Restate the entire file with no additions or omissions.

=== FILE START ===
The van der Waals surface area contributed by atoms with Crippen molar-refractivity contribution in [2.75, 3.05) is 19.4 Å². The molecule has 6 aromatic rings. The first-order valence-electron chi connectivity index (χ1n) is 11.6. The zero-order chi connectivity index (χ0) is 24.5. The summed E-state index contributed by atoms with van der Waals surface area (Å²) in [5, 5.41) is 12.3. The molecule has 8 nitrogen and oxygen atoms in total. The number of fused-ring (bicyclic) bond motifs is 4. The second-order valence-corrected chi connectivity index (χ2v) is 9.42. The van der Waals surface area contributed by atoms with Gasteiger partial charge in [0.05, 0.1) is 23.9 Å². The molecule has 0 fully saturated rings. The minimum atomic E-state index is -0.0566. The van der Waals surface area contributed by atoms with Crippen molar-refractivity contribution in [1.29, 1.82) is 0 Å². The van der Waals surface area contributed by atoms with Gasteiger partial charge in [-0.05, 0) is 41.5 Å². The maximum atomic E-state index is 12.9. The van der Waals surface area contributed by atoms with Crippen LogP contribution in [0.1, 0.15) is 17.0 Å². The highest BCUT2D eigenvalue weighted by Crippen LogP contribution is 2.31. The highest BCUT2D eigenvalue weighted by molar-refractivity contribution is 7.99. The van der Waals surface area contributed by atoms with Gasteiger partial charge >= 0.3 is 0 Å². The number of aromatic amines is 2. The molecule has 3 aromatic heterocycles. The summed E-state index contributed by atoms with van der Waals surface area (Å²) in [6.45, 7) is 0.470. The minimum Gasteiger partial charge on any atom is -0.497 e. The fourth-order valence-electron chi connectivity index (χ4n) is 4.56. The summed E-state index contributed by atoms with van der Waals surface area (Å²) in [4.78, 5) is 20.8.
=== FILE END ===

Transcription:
The van der Waals surface area contributed by atoms with Crippen molar-refractivity contribution in [2.75, 3.05) is 19.4 Å². The molecule has 6 aromatic rings. The first-order valence-electron chi connectivity index (χ1n) is 11.6. The zero-order chi connectivity index (χ0) is 24.5. The summed E-state index contributed by atoms with van der Waals surface area (Å²) in [5, 5.41) is 12.3. The molecule has 8 nitrogen and oxygen atoms in total. The number of fused-ring (bicyclic) bond motifs is 4. The second-order valence-corrected chi connectivity index (χ2v) is 9.42. The van der Waals surface area contributed by atoms with Gasteiger partial charge in [0.05, 0.1) is 23.9 Å². The molecule has 0 fully saturated rings. The minimum atomic E-state index is -0.0566. The van der Waals surface area contributed by atoms with Crippen molar-refractivity contribution in [1.29, 1.82) is 0 Å². The van der Waals surface area contributed by atoms with Gasteiger partial charge in [-0.05, 0) is 41.5 Å². The maximum atomic E-state index is 12.9. The van der Waals surface area contributed by atoms with Crippen LogP contribution in [0.1, 0.15) is 17.0 Å². The highest BCUT2D eigenvalue weighted by Crippen LogP contribution is 2.31. The highest BCUT2D eigenvalue weighted by molar-refractivity contribution is 7.99. The van der Waals surface area contributed by atoms with Gasteiger partial charge >= 0.3 is 0 Å². The number of aromatic amines is 2. The molecule has 3 aromatic heterocycles. The summed E-state index contributed by atoms with van der Waals surface area (Å²) in [6.45, 7) is 0.470. The minimum Gasteiger partial charge on any atom is -0.497 e. The fourth-order valence-electron chi connectivity index (χ4n) is 4.56. The summed E-state index contributed by atoms with van der Waals surface area (Å²) in [4.78, 5) is 20.8.